Wairarapa Line [0N]: Volume 6 Progress Update 14

Work has proceeded on he Volume 6 maps more slowly this week than in most previous weeks and although major yards like Petone aren’t too common in the Wellington suburban area, with the work on other segments further up the corridor, we are now estimating about another two weeks to complete this volume so it will be closer to the end of March to have it finished. As with always, we do have the advantage of being able to build on previous work done and not having to put everything together from scratch, but there is still a lot of detail to fill in. As it has become clear that we simply will not have time to do our in depth articles that we have done in the past for various stations, these updates will continue to include some maps of the areas we are covering with a few sentences of information about each place. We are not confident of resuming the indepth articles when the volumes are complete so this is really where we have got to with our historical posts about various stations and lines.

Whilst we do have the 1938 or 1939 aerial photos of the Lower Hutt area that were done at between 1:6000 and 1:10000 scale and will cover much of the current segment of Petone to Waterloo and Woburn to Seaview, a lot of what was taken up the western side is in deep shadow (it does seem strange that they chose to take the aerial photos late in the day) and is consequently hard to pick out so we have had to limit the amount of work we can do with this but it has been possible to fill in the old double track from Petone to Lower Hutt which was removed in the late 1950s. This includes drawing in what used to be called Hutt Valley Junction and is now known as Melling Branch Junction.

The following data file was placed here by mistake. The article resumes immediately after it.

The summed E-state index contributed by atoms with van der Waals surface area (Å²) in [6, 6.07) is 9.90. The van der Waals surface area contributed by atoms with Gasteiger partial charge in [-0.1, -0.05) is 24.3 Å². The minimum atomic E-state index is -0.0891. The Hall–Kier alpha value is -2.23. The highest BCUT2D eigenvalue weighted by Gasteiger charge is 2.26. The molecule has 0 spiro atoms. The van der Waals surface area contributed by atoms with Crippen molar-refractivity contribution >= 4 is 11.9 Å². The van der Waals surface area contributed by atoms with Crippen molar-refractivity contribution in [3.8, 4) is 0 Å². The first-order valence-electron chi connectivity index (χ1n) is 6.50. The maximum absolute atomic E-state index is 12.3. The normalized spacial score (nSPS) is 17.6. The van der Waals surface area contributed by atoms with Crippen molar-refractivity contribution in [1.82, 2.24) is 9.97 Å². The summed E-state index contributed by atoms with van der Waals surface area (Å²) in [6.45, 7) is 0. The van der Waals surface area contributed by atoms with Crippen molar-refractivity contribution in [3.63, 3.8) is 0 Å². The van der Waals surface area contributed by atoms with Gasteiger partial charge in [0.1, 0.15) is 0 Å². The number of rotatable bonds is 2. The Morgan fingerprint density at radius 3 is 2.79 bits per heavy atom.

Referring to S&I Diagram No. 665 of Petone in 1952, the lines to Lower Hutt were at that time shown as Down Main and Up Main with the Hutt Valley lines shown as Down Branch and Up Branch. The Lower Hutt lines continued more or less straight while the Hutt Valley lines curved away. These days that curve is still there but the Melling Branch also curves a bit more because of junction realignment and singling.
The map below of the junction uses the 1939
aerial photo background which is the best aligned part of the coverage
from Petone to Melling as every other part is misaligned. However we
will not be correcting issues like these in aerial maps as we do not now
show the full track detail or in fact much detail at all on aerial maps
in order to be able to work with misaligned backgrounds without too
much visual conflict. The other main reason being to allow the aerials
to be viewed without their interesting detail being obscured too much by
map information. This map is not a production map, it is a design map
created just for this blog, as will be commonly seen in these blog